Words of warning haunt Jayce Wakefield’s dreams. He doesn’t believe them any more than he believes in the blue-eyed raven delivering the message. It’s totally absurd. They’re just dreams. He has nothing to worry about.
Or does he?
Jayce’s life revolves around three things: being a senior, worshipping a girl he can’t have, and killing vampires. As a werewolf, his job is to protect the Starling woods. That means taking out any bloodsucker who dares to cross the Boundary. And since his autistic brother can’t handle wolfing out, it’s up to Jayce to keep pack territory safe.
But between the dream-raven, humans going missing, and vampires acting weird, he’s losing his grip on reality. Add to that a runaway in his territory, and he welcomes the distraction. The fact that she won’t talk about herself makes him obsessed with learning about her past. The deeper he digs, though, the more she withdraws. It’s not until her life is threatened that he discovers the truth. Who she is. Why she’s there.
And the sinister darkness headed for them both.
The shed door creaks as Dad swings it open. Heaving Jordy inside, I lay him on the dirt floor and peel off his covers. Heat rises from his body as I strip him down. I check his pulse—steady—and roll him onto his stomach, turning his face to one side. Balling up his sheets and clothing, I race outside and hand them to Mom.
She takes them in numb silence. The shed door closes with a bang, but she doesn’t flinch. She just turns and walks back to the house, Pip at her heels. My heart aches for her. She shouldn’t have to do this. Her life shouldn’t include leaving her disabled son naked in the dirt, alone, with a Shift coming and nothing to ease his pain.
“Jayce. It’s time.”
The strain in my dad’s voice knocks me back to reality. He’s kneeling beside the shed, fully undressed, his back arched. He groans, and I know what I have to do.
My heart pounds.
I shed the last of my clothing, then drop to my hands and knees. The wild thump of my heart initiates the process. Blood races through my body, activating the gene that jump-starts my transformation. Every inch of my skin tingles, itches, thickens.
Fine brown hair sprouts from my body. Claws force their way through my fingers and toes. My ears throb with pain as they widen, then extend into points. The cartilage in my nose bellows out. Elongates. Makes it hard to breathe. I open my mouth and suck in a lungful of cool air.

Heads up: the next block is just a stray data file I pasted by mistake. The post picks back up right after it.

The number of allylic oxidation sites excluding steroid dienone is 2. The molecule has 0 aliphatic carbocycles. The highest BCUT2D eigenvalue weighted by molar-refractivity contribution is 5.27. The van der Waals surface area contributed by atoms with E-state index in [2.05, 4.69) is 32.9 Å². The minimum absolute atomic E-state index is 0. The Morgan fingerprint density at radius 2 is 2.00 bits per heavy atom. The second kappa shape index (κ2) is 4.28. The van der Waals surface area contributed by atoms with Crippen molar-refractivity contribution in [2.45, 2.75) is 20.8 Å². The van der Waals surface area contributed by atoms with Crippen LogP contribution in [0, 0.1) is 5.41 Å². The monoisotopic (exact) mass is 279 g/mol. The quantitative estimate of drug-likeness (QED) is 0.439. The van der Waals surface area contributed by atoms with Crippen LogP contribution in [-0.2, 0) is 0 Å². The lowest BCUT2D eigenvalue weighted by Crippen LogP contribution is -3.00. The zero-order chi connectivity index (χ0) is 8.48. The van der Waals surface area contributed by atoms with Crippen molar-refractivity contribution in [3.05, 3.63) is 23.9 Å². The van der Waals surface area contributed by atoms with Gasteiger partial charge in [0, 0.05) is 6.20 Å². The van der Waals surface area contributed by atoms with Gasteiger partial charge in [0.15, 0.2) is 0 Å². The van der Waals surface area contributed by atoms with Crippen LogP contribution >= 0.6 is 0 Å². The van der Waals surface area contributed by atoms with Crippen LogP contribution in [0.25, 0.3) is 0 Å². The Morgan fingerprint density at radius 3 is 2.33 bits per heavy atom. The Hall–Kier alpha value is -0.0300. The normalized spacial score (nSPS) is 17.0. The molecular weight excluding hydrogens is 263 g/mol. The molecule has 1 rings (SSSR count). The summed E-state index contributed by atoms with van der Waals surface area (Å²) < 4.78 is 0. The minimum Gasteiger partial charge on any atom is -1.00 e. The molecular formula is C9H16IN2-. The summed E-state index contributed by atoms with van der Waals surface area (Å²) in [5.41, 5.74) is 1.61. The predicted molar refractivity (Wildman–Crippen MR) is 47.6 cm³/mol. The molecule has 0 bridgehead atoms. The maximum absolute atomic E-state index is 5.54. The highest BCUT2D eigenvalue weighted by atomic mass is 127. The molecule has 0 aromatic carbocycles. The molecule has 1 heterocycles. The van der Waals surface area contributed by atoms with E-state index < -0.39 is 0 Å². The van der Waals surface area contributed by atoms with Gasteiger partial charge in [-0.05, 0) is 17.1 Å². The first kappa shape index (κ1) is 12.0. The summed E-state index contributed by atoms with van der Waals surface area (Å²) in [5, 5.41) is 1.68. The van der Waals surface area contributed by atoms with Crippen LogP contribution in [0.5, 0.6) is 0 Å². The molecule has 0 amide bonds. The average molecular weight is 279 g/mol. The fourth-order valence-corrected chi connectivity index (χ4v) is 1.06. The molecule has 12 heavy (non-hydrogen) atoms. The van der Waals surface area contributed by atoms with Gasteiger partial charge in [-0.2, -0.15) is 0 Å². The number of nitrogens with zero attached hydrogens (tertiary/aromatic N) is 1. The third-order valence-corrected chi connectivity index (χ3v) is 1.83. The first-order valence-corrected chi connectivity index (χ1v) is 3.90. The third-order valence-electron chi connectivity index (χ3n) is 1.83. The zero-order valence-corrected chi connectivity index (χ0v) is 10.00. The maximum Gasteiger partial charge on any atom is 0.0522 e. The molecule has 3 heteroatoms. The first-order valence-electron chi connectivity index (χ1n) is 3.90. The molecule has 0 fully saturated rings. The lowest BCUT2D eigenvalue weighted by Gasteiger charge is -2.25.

The exterior is done.
Now for the hellish part.
My back arches. I cry out as the bones in my spine crack. They start at the top of my neck and work their way down, breaking. Reforming. My tailbone fills out. It lengthens, piercing my skin, and I yelp. Dig my hands and knees into the grass.
Groan. Sweat profusely.
Muscles knot and twist. My body hitches as each bone in my ribcage expands, creating a chest cavity with room for bigger, stronger lungs. Arm bones break. Then the ones in my legs. They reshape, curving into limbs that can run like the wind. My hands and feet lengthen, my heels push up. Snout extends.
The morphing of my internal organs is excruciating. Liver, lungs, stomach, eyes—they go from human to canine in seconds. In those seconds, I can’t move or breathe. Time stops. The world blurs.
My existence reduces to one blinding pinpoint of pain.
I come out of it with a snort. Shake out my body, look around. The yard is different, ripe with colors I didn’t see before and smells that weren’t as strong. My ears twitch as they pick up the sound of an approaching vehicle. Dad is already loping for the house. I test my muscles, find them strong, and follow him.
We stop at the porch. Gramps is there, waiting on the truck that careens to a halt in the driveway. Two husky males—my uncle and cousin—jump out and race for us. They shuck their clothes.
Drop to the ground.
As they Shift, my wolf-eyes scan the trees for Boo. He’s always around for the hunt, and we understand each other better when I’m like this. Spying him in the tree line, I chuff softly at him. He hoots back a reply. He’s ready.
So are we.
Gramps projects a wolf-thought to bring us close. He sniffs the air, and we do the same. The smell of the Trespasser is still there. Dark and menacing. Something lurks in the Starling, a territory long forbidden to those who drink blood to survive. My pack growls in unison. For us, this is more than just a threat.
It’s an insult.
Tipping back his head, Gramps draws a deep breath. He expels it in one long, drawn-out howl. A howl that pierces the night, uniting us as a pack and sending a message to our enemy. We know you’re out there, it says. You’re not welcome here.
Dad sprints for the woods. We follow in pack hierarchy—my uncle, then me, my cousin last. Our minds link, connecting mentally to each other and Gramps.
As we break through the tree line, our Alpha howls again. One last time. A message to the creature roaming our hallowed ground.
We’re coming for you.
C.L. Denault is a speculative fiction writer who loves dreaming up tales of adventure and intrigue. A former systems analyst, she gave up her nerdy code-writing skills to care for her family (including a son with special needs) and currently lives among the vast stretches of cornfields in Illinois.
Writing and working out are her biggest passions, along with coffee and sci-fi. When she’s not hanging out with her husband and kids, she can usually be found at a library or tucked away in the shadowy corner of a hip coffeehouse. She’s also been glimpsed sneaking into her garage, late at night, to work on her time machine.
She enjoys connecting with people—especially those from other planets, nearby dimensions, and the future. To find her, just visit her website or social media pages. Or use a Stargate. Whichever is easiest.
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